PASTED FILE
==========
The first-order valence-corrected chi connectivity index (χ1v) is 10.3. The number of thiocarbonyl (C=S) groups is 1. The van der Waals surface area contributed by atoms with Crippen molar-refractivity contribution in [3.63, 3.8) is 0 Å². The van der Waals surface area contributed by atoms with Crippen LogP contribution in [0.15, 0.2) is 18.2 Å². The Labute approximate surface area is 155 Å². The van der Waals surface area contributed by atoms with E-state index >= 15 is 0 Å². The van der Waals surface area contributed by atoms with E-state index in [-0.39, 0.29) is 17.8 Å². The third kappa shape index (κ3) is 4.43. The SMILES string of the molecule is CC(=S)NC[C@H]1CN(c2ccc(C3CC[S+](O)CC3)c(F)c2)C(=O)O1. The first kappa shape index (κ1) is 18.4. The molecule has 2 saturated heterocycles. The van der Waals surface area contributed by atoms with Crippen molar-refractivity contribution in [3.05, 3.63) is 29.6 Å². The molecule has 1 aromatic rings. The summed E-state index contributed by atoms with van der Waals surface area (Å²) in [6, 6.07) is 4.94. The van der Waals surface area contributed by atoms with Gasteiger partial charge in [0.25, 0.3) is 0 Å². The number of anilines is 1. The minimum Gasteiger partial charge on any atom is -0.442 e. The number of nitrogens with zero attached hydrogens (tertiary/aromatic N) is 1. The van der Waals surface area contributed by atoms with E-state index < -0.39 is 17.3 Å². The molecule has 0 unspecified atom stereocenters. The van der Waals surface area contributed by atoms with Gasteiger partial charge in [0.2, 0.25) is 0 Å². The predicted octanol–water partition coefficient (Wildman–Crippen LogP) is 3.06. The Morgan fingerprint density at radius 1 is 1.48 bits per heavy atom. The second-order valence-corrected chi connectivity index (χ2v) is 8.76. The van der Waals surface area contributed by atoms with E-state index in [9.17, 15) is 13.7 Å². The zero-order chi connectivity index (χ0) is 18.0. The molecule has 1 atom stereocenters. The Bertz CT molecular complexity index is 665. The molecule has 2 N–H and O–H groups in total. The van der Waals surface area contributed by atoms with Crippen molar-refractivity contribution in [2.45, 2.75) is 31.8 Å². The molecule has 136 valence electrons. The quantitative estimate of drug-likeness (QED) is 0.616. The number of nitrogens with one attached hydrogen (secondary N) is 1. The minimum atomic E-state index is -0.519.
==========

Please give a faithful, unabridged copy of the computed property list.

The first-order valence-corrected chi connectivity index (χ1v) is 10.3. The number of thiocarbonyl (C=S) groups is 1. The van der Waals surface area contributed by atoms with Crippen molar-refractivity contribution in [3.63, 3.8) is 0 Å². The van der Waals surface area contributed by atoms with Crippen LogP contribution in [0.15, 0.2) is 18.2 Å². The Labute approximate surface area is 155 Å². The van der Waals surface area contributed by atoms with E-state index >= 15 is 0 Å². The van der Waals surface area contributed by atoms with E-state index in [-0.39, 0.29) is 17.8 Å². The third kappa shape index (κ3) is 4.43. The SMILES string of the molecule is CC(=S)NC[C@H]1CN(c2ccc(C3CC[S+](O)CC3)c(F)c2)C(=O)O1. The first kappa shape index (κ1) is 18.4. The molecule has 2 saturated heterocycles. The van der Waals surface area contributed by atoms with Crippen molar-refractivity contribution in [3.05, 3.63) is 29.6 Å². The molecule has 1 aromatic rings. The summed E-state index contributed by atoms with van der Waals surface area (Å²) in [6, 6.07) is 4.94. The van der Waals surface area contributed by atoms with Gasteiger partial charge in [0.25, 0.3) is 0 Å². The number of anilines is 1. The minimum Gasteiger partial charge on any atom is -0.442 e. The number of nitrogens with zero attached hydrogens (tertiary/aromatic N) is 1. The van der Waals surface area contributed by atoms with E-state index < -0.39 is 17.3 Å². The molecule has 0 unspecified atom stereocenters. The van der Waals surface area contributed by atoms with Gasteiger partial charge in [0.2, 0.25) is 0 Å². The predicted octanol–water partition coefficient (Wildman–Crippen LogP) is 3.06. The Morgan fingerprint density at radius 1 is 1.48 bits per heavy atom. The second-order valence-corrected chi connectivity index (χ2v) is 8.76. The van der Waals surface area contributed by atoms with E-state index in [9.17, 15) is 13.7 Å². The zero-order chi connectivity index (χ0) is 18.0. The molecule has 1 atom stereocenters. The Bertz CT molecular complexity index is 665. The molecule has 2 N–H and O–H groups in total. The van der Waals surface area contributed by atoms with Crippen molar-refractivity contribution in [2.45, 2.75) is 31.8 Å². The molecule has 136 valence electrons. The quantitative estimate of drug-likeness (QED) is 0.616. The number of nitrogens with one attached hydrogen (secondary N) is 1. The minimum atomic E-state index is -0.519.